Now that the dust has finally settled after the grueling campaign for governor, there are a number of lessons that we can draw from this election.
First and foremost, this was a "pocketbook" election. The No. 1 issue on the minds of voters was the state of the economy, followed closely by concern over skyrocketing property taxes. Indeed, nearly 90 percent of those polled indicated that they were concerned with the condition of the national economy.
Whether it was fair or not, Governor Corzine's fate was ultimately tied to the recession, which has placed a tremendous strain on state resources and has severely reduced state revenues. This combination has placed New Jersey in a critical fiscal condition.
Coupled with missteps that plagued him throughout his term, Corzine's approval rating hovered in the 30 percent range, even as he captured his party's nomination in June. This low approval rating fueled speculation that the Democrats might replace Corzine as the party's standard bearer.
Governor-elect Chris Christie banked on these factors and devised a strategy that made the election a referendum on the Corzine record. This strategy paid off by tapping into voter sentiments that were thirsty for change, as exit polls confirm.
‘Lesser of two evils' strategy
Corzine's low approval rating led to his campaign's decision to launch a succession of negative attacks against Christie in an effort to drive up the challenger's disapproval rating. This strategy would present the electorate with the choice of voting for the "lesser of two evils," hoping to capitalize on human nature's penchant to choose the known quantity, Corzine, over the relatively unknown, Christie.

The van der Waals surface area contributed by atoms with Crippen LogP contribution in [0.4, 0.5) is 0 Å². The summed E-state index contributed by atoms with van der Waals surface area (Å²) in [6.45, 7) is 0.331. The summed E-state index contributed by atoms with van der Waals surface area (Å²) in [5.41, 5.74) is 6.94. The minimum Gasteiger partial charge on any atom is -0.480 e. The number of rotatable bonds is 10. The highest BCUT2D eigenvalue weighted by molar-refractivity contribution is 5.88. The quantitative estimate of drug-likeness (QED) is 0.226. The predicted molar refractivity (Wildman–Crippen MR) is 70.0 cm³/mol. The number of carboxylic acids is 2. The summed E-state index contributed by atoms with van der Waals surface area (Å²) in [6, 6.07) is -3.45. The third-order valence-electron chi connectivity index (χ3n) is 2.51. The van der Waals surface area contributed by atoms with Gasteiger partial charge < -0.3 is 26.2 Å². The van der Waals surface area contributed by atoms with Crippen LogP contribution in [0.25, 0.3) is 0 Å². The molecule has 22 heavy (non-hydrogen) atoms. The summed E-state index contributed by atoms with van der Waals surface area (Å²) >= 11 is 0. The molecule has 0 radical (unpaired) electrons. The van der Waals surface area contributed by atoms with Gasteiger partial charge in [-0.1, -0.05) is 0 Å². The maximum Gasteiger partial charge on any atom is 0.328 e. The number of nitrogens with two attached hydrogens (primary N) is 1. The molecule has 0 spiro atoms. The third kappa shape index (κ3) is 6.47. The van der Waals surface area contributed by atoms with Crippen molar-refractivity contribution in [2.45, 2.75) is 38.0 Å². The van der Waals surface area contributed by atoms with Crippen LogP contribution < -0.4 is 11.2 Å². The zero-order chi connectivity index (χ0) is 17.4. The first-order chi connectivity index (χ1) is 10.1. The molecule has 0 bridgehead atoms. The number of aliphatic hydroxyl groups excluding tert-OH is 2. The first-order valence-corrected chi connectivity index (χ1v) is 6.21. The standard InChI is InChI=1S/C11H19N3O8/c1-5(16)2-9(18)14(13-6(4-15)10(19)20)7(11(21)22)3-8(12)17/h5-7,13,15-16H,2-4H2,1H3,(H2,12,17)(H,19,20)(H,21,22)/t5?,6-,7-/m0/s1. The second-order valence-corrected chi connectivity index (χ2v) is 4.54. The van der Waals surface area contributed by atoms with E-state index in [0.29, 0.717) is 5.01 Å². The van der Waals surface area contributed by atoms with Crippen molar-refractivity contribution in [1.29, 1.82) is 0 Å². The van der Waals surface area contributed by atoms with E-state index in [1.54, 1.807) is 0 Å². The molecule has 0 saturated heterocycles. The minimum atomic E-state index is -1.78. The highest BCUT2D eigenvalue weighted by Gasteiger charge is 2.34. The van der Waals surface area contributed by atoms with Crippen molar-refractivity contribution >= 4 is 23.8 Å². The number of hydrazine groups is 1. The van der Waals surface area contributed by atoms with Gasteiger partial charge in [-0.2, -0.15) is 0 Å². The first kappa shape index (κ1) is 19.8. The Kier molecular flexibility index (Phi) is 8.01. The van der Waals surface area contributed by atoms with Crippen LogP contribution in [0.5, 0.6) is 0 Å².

The primary beneficiary of this strategy was independent candidate Chris Daggett. Little-known initially and unscathed by negative advertising, his popularity peaked 10 days before the election when one poll indicated that 20 percent of the electorate would vote for him. This triggered a series of attacks launched by Christie and the Republican Governors Association linking Daggett's tax plan to the unpopular incumbent.
In the end, these attacks and the quixotic nature of Daggett's candidacy resulted in the independent candidate garnering less than six percent of the final vote.
By running a negative campaign that focused on Christie's personal shortcomings, Corzine failed to give voters sufficient reason to reelect him. Indeed, the incessant negative television ads, particularly those that subtly and overtly referenced Christie's weight, may have backfired.
The money spent on the campaign, which will likely top $30 million and was nearly three times the amount Christie was permitted to spend due to public financing limits, also may have generated a degree of resentment from a public facing uncertain economic times.
A lackluster campaign
While Christie ran a lackluster campaign and was widely criticized for being vague and short on specifics, his strategy of focusing on Corzine's shortcomings paid off. Taking a page out of Christie Whitman's successful campaign for governor in 1993, the former U.S. Attorney turned a deaf ear to calls for producing more specific plans for reducing government spending and the state's dependence on property taxes.